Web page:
We're not having breakfast today, just brunch right before we head off to our next campsite and to see the Fish river canyon, so Jo, Anders, Wouter, Ulli and I decide to go swimming in the river and cross to South Africa again (they didn't do it yesterday, I mostly just wanted a swim.) I have the most embarrassing go pro video of that swim which I do not want to share haha! But the moment we were about to go in we saw a massive snake in the water and for some reason we continued to challenge ourselves to cross over. I hate things touching me so I instantly panicked but carried on. Now let me describe Anders to you, he's this quiet big guy who's been travelling a few months with his girlfriend he seems annoying in the beginning but actually has a kind heart who enjoys meeting new people and going crazy, he looks very different to how he's like. Everything he says just makes me laugh, he speaks english well but his accent is funny and the way he describes things to you is hilarious, he’s basically a child inside a big body.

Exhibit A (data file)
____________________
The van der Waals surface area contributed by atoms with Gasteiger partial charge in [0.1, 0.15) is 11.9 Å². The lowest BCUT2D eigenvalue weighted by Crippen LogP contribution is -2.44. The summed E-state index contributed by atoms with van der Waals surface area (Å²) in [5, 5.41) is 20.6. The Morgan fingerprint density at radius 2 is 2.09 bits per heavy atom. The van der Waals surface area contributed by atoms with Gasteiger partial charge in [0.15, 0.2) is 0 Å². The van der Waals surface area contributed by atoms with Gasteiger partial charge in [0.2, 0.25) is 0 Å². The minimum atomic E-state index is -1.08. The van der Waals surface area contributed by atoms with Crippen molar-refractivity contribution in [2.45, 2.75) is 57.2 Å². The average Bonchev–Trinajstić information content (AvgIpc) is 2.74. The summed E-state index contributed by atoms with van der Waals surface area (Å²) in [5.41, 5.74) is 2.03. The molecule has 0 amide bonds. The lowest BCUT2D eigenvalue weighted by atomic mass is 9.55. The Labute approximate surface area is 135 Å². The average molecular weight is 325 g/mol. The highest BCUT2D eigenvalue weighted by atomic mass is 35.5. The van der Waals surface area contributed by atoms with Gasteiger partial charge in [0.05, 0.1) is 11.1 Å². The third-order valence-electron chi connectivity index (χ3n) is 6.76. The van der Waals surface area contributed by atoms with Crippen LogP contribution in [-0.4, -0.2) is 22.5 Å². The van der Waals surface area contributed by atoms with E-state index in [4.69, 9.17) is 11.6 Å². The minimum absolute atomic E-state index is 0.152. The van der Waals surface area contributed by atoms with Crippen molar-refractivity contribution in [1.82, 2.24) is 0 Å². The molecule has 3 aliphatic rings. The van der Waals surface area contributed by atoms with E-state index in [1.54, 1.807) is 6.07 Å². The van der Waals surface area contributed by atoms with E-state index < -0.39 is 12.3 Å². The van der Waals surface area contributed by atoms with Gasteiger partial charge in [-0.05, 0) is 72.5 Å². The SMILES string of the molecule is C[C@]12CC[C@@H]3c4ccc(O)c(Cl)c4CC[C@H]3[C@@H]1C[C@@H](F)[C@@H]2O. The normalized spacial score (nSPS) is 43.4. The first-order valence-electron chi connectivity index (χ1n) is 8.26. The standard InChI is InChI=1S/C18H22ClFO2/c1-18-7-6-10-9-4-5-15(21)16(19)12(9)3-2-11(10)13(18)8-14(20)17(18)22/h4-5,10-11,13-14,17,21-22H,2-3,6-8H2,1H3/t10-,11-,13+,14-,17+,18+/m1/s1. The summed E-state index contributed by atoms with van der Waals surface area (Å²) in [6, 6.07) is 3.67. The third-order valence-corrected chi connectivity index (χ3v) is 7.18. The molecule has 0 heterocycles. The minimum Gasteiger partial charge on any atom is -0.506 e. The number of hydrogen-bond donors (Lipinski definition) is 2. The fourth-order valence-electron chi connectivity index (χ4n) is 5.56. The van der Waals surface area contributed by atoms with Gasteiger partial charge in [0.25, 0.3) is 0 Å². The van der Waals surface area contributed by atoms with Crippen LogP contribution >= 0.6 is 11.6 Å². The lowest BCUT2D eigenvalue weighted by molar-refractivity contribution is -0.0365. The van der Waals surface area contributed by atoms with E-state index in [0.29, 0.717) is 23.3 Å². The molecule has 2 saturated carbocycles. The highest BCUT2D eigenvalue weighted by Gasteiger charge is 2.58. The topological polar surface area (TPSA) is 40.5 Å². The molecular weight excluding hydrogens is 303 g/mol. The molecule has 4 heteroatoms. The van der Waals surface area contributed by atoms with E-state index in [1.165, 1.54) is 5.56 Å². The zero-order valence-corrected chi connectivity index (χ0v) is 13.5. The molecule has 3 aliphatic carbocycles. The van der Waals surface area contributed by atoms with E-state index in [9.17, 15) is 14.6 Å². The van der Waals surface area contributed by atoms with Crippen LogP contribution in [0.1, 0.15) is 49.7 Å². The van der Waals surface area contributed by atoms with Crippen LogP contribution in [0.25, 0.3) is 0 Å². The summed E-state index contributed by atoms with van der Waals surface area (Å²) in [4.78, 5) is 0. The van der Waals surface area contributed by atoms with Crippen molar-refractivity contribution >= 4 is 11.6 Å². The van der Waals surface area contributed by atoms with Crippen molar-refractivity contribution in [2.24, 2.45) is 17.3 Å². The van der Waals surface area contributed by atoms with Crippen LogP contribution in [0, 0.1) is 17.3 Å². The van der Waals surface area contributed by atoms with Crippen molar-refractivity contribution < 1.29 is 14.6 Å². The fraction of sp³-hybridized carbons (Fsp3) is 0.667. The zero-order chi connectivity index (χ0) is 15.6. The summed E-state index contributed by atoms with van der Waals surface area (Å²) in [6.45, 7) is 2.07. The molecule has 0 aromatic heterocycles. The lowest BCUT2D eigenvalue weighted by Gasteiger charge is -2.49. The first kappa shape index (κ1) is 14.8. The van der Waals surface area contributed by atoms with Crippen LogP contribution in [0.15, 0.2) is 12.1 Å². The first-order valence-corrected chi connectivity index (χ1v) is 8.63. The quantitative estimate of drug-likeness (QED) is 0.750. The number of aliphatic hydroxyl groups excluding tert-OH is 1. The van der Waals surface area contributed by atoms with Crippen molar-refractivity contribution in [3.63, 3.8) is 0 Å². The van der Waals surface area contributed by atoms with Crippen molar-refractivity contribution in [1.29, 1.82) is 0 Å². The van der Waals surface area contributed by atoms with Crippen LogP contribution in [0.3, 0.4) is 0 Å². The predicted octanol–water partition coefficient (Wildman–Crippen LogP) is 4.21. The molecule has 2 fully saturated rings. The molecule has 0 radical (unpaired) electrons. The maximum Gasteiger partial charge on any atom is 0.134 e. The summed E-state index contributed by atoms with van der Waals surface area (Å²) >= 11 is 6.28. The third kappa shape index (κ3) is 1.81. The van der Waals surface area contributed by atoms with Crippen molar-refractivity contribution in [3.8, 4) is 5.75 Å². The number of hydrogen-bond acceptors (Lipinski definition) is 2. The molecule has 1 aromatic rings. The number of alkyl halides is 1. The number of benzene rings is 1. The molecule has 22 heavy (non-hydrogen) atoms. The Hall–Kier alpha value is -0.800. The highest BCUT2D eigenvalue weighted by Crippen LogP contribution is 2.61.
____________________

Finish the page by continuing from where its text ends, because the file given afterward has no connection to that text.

This is the first time I actually speak to him when we are swimming and I am not that good of a swimmer, I panic because the current is strong and you need to be strong enough to push away from that current and reach the other side. A minute or two later all of us are laughing and slightly worried about all the things that are touching our feet we decide to continue. They’re all pretty great swimmers and quiet fast, Anders realises I'm slowly panicking in the back not being to catch my breathe so he stops and decides to pull me when i couldn't touch the ground. I finally run out of breathe and say 'guys I'm going back I did this yesterday' and Anders almost turns back with me but is convinced by the others to carry on. I swim and turn back by myself only to be attacked by jumping fish and weird things I can't see touch my feet, I’ve never swam faster out a river then I did that time.